CHC is supposed to cover all needs, and if you can’t find a carer, then they need to find one for you.
(I do understand the difficulties of having a child with LD. My son is now 42, lives alone in a privately rented flat with carer support, a move that had to happen because of a health issue)

Thank you for the reply. They will remain in our family home when I am no longer around. They love being at home and we love them being here. We have a good life, it is just sometimes stressful dealing with carers, paperwork etc
The carers I do have are lovely and have been with me for some years. In our area, there is a desperate shortage of workers. Everyone is advertising for staff in all industries. It seems that since furlough and the pandemic, people are just not applying for jobs.
The trouble with CHC providing care is that they will possibly use agency staff and having different people in our home daily would be stressful for the family, plus it takes a few weeks to train a carer to take care of my son and he likes consistency.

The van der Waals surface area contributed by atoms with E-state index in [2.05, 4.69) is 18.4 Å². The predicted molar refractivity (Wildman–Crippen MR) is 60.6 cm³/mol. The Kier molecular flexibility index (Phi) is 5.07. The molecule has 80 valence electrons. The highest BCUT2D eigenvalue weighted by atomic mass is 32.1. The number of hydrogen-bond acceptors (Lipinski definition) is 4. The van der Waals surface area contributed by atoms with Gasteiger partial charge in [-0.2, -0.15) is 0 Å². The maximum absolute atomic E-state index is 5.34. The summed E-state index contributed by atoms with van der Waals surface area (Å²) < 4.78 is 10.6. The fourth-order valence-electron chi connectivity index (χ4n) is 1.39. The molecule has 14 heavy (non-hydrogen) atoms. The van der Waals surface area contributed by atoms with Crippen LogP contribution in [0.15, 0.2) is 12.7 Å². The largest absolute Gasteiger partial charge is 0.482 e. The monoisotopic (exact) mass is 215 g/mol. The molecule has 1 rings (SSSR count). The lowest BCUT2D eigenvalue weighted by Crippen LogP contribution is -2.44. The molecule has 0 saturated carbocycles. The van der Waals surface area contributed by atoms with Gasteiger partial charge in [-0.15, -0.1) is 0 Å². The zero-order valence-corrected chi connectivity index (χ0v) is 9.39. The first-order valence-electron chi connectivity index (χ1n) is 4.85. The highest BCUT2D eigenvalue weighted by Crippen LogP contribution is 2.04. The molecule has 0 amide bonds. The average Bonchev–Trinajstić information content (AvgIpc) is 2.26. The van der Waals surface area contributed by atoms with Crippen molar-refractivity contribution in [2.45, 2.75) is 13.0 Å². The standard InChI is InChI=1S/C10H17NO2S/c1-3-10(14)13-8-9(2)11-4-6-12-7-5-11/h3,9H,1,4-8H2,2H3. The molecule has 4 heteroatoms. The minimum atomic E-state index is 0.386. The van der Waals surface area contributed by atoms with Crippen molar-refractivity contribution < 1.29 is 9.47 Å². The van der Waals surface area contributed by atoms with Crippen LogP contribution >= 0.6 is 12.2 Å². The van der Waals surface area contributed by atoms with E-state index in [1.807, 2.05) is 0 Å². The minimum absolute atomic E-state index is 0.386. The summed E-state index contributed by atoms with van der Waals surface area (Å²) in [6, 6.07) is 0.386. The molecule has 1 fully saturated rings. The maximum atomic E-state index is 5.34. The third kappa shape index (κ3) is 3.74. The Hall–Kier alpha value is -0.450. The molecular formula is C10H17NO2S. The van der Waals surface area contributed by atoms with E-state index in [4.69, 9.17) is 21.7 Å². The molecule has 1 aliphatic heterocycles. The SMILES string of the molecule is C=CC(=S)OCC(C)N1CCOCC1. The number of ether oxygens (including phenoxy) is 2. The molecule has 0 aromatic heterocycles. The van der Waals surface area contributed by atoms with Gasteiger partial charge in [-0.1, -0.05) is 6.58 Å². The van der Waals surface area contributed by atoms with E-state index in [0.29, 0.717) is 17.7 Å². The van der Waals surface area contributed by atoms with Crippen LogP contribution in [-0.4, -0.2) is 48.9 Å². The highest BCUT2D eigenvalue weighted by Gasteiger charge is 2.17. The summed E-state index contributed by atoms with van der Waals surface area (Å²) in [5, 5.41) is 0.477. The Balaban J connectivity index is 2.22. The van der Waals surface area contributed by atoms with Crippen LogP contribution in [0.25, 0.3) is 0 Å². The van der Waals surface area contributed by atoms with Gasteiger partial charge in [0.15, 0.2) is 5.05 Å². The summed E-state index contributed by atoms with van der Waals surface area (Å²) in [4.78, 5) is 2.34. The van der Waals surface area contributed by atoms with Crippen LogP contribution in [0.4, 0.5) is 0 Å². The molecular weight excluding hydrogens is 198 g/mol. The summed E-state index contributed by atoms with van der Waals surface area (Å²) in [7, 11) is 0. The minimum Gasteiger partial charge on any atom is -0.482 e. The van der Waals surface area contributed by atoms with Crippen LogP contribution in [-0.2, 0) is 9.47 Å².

Hi Melly,

Agency isn’t really an option as training takes a few weeks and then you get a new carer plus my son doesn’t do well with change and new people.
Long term, I really want them to remain in our family home and that is what they want as well. I would hate being parted from them and they need to stay together as they are so close. The house is paid for and will be theirs when we are no longer here with my nephew overseeing things.

Is the rate CHC are offering too low?
Can you find anyone willing to work for more? If so, ask for the CHC rate to be increased.